Traverse City News and Events

Crashed Phone Lines And New Deep Freezers: Vaccines By The Numbers

By Craig Manning | Feb. 23, 2021

It’s been more than two months since the first doses of COVID-19 vaccine arrived in northern Michigan. What’s the status of those vaccination efforts and what data tell the inside story? The Ticker crunches the numbers.

Doses administered
As of February 21, Grand Traverse County Health Department (GTCHD) has administered a total of 14,063 vaccine doses.

Given that both vaccines approved in the United States – one developed by Pfizer-BioNTech, the other by Moderna – require two doses, that figure is larger than the number of people who have received doses. According to Emmy Schumacher, GTCHD’s outreach coordinator and public information officer, GTCHD has administered 8,623 injections of the first dose and 5,440 of the second. Most of those doses are of the Pfizer vaccine, with just 600 first doses of the Moderna vaccine administered so far – though Schumacher says GTCHD is expecting more of the Moderna vaccine this week.

At Munson Healthcare, Dale Killingbeck – senior specialist for media relations and corporate communications – says the healthcare system has so far “supplied over 29,000 doses of vaccine to both staff and community members.”

Freezer space
While the Moderna vaccine can be maintained at a fairly typical vaccine storage temperature, the makeup of the Pfizer vaccine requires that it be stored in an ultra-cold freezer, at temperatures between -80°C and -60°C (-112°F and -76°F). Those colder temperatures, combined with the fact that northern Michigan has received significantly more Pfizer vaccines so far, meant that local hospitals and health departments had to invest in new equipment to keep the vaccine doses stable.
Hospitals throughout the Munson Healthcare system have purchased ultra-freezers for that specific purpose, including a 28-cubic-foot freezer at Munson Medical Center that Killingbeck says is capable of storing “several thousand doses of the Pfizer vaccine.”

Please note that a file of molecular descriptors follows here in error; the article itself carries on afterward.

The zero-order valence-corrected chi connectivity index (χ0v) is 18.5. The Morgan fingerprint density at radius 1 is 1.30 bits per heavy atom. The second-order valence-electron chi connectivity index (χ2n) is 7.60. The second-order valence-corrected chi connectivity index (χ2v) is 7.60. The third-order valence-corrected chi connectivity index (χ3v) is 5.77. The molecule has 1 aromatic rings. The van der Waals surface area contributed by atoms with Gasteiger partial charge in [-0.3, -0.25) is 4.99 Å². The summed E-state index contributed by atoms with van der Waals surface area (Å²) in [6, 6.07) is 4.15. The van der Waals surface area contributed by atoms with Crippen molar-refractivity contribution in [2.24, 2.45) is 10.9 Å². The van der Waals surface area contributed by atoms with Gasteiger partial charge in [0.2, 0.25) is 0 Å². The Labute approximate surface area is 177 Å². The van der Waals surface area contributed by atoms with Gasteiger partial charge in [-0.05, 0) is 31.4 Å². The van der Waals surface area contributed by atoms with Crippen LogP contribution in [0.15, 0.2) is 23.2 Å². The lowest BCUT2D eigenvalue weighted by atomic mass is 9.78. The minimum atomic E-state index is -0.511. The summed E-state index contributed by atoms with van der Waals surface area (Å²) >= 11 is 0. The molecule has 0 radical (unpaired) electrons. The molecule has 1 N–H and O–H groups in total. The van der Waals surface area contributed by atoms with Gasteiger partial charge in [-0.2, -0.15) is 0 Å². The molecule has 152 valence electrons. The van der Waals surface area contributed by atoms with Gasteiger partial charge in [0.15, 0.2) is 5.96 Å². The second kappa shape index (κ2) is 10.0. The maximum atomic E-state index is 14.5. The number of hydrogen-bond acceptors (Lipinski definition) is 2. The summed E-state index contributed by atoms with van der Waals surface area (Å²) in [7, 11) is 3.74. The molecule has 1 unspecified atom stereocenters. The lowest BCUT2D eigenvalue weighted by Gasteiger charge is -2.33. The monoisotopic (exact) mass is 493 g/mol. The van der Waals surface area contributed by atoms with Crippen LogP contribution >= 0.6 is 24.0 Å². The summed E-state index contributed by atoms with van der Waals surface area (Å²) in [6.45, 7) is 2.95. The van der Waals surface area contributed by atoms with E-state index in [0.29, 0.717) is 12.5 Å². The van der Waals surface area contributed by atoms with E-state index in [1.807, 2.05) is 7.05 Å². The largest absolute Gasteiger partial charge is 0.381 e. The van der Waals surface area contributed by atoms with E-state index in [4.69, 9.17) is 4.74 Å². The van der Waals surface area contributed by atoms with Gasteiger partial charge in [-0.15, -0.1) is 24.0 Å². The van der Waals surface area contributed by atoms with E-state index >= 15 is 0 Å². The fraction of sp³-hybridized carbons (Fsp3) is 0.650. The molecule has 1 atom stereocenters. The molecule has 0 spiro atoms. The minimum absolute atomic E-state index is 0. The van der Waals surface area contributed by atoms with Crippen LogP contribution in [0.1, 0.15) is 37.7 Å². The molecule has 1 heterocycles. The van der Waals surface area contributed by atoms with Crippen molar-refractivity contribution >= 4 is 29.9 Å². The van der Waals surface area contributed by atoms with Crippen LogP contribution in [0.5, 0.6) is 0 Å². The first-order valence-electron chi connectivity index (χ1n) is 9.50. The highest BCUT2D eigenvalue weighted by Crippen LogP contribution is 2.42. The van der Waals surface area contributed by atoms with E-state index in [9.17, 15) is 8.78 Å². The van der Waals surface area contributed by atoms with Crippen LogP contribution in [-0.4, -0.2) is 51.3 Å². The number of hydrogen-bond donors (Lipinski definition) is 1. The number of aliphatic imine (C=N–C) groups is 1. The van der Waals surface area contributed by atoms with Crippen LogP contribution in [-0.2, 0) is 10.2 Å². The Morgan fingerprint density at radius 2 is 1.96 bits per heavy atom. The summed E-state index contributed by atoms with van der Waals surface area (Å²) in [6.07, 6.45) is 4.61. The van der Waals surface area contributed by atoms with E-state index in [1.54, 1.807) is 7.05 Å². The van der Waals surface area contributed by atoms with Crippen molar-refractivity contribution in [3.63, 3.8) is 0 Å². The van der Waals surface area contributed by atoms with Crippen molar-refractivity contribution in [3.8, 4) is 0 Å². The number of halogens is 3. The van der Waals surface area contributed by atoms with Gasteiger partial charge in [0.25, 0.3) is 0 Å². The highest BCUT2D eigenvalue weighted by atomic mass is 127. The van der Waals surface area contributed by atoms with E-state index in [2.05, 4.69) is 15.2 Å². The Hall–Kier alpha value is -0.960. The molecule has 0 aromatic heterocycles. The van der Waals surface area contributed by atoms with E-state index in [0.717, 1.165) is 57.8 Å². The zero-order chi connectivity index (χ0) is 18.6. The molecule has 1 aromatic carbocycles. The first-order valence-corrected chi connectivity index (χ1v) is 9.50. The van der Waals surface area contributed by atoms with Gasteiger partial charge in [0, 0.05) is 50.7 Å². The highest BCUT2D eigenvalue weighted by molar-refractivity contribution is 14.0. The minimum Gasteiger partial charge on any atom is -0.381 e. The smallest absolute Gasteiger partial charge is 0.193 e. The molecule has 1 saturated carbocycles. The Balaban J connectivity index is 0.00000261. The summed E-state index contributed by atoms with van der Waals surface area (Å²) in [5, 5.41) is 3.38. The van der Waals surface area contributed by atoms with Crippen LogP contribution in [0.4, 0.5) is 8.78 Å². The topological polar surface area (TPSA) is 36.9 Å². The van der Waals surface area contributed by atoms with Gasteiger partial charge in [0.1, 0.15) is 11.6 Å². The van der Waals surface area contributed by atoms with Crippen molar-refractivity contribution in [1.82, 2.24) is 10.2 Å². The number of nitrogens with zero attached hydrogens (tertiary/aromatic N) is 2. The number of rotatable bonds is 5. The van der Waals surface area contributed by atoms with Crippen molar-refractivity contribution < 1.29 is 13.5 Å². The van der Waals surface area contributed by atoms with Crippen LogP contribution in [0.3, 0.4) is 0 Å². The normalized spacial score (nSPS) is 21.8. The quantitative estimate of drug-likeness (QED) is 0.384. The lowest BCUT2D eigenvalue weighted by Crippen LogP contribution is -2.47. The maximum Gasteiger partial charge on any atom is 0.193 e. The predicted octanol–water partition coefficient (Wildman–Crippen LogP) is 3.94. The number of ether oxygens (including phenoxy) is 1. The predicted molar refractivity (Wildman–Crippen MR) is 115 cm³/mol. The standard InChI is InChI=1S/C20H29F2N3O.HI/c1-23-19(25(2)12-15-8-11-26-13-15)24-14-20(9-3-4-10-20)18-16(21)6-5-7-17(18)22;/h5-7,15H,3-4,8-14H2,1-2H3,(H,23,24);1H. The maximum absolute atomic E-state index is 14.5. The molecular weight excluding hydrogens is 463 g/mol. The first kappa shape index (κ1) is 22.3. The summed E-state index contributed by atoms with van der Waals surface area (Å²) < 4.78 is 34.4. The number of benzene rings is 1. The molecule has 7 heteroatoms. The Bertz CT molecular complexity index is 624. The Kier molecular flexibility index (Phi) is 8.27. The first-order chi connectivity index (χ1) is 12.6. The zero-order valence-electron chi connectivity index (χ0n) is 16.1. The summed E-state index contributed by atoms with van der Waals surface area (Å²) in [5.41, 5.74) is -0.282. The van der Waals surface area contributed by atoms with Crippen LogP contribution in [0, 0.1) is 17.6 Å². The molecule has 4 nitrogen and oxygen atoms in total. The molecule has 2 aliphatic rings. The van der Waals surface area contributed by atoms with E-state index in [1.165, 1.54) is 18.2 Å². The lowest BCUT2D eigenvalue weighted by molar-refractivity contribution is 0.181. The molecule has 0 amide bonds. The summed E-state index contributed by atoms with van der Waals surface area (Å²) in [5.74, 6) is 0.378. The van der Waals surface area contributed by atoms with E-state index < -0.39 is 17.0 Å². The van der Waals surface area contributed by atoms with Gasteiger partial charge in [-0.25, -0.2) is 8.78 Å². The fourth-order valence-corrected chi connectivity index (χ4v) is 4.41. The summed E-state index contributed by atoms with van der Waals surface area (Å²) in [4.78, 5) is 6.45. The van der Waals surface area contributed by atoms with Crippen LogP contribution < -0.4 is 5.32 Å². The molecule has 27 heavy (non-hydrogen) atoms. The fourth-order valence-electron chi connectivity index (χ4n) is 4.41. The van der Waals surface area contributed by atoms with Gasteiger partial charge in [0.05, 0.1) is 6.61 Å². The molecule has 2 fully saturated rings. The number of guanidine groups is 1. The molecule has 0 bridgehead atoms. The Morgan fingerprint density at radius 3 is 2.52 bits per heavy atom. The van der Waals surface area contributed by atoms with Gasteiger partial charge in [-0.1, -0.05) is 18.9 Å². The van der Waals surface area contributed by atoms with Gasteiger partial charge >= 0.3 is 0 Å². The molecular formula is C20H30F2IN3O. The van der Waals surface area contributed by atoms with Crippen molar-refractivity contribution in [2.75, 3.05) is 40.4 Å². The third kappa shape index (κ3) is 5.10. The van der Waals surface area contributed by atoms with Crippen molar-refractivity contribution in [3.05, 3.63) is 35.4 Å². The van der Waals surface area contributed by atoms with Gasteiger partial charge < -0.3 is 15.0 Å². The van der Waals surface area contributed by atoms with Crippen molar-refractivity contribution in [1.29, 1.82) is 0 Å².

GTCHD, meanwhile, has vaccine storage capacity “sufficient to handle allocations greater than 10 times the current and projected allocations,” according to Schumacher. The deep freezer, provided to GTCHD by the Michigan Department for Health and Human Services, is big enough that GTCHD has “received Pfizer vaccine for two neighboring health departments and then distributed it to them as they utilized it or needed it.”

Shipments and logistics
The biggest challenge for planning vaccination outreach in northern Michigan? The inconsistency of vaccine shipments. Both GTCHD and Munson expect to receive vaccine shipments on about a weekly basis, but those shipments can vary in reliability and size.

Since vaccines started shipping the week of December 13, Killingbeck says shipments to Munson Healthcare have “varied from zero to 7,000 doses, depending on the week.” Some of that variance is due to shifts in vaccination phasing: With most northern Michigan healthcare workers now vaccinated, Munson’s shipments have gotten smaller in recent weeks as vaccine allocations “shift to health departments and retail.”

At the beginning of the month, Munson Healthcare announced it was temporarily putting its vaccination clinics on hold due to shortages in supply. The healthcare system has not resumed scheduling new appointments since, though Munson is slated to share an update on its vaccine efforts today (Tuesday).